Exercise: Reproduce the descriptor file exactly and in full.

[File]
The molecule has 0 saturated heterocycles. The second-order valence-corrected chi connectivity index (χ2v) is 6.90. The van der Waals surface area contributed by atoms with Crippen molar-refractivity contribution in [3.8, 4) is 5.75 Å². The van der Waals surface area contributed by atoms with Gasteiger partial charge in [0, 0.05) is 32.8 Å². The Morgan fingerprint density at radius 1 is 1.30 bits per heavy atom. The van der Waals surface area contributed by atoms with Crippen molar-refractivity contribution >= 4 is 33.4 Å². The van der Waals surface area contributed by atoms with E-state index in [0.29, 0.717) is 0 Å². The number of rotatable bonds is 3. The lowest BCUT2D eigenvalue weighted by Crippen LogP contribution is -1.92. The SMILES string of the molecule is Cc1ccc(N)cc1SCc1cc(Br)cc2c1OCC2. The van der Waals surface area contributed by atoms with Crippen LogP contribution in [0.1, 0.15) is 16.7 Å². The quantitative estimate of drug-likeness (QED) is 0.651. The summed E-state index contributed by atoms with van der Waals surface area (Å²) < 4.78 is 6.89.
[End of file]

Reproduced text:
The molecule has 0 saturated heterocycles. The second-order valence-corrected chi connectivity index (χ2v) is 6.90. The van der Waals surface area contributed by atoms with Crippen molar-refractivity contribution in [3.8, 4) is 5.75 Å². The van der Waals surface area contributed by atoms with Gasteiger partial charge in [0, 0.05) is 32.8 Å². The Morgan fingerprint density at radius 1 is 1.30 bits per heavy atom. The van der Waals surface area contributed by atoms with Crippen molar-refractivity contribution >= 4 is 33.4 Å². The van der Waals surface area contributed by atoms with E-state index in [0.29, 0.717) is 0 Å². The number of rotatable bonds is 3. The lowest BCUT2D eigenvalue weighted by Crippen LogP contribution is -1.92. The SMILES string of the molecule is Cc1ccc(N)cc1SCc1cc(Br)cc2c1OCC2. The van der Waals surface area contributed by atoms with Crippen LogP contribution in [0.1, 0.15) is 16.7 Å². The quantitative estimate of drug-likeness (QED) is 0.651. The summed E-state index contributed by atoms with van der Waals surface area (Å²) < 4.78 is 6.89.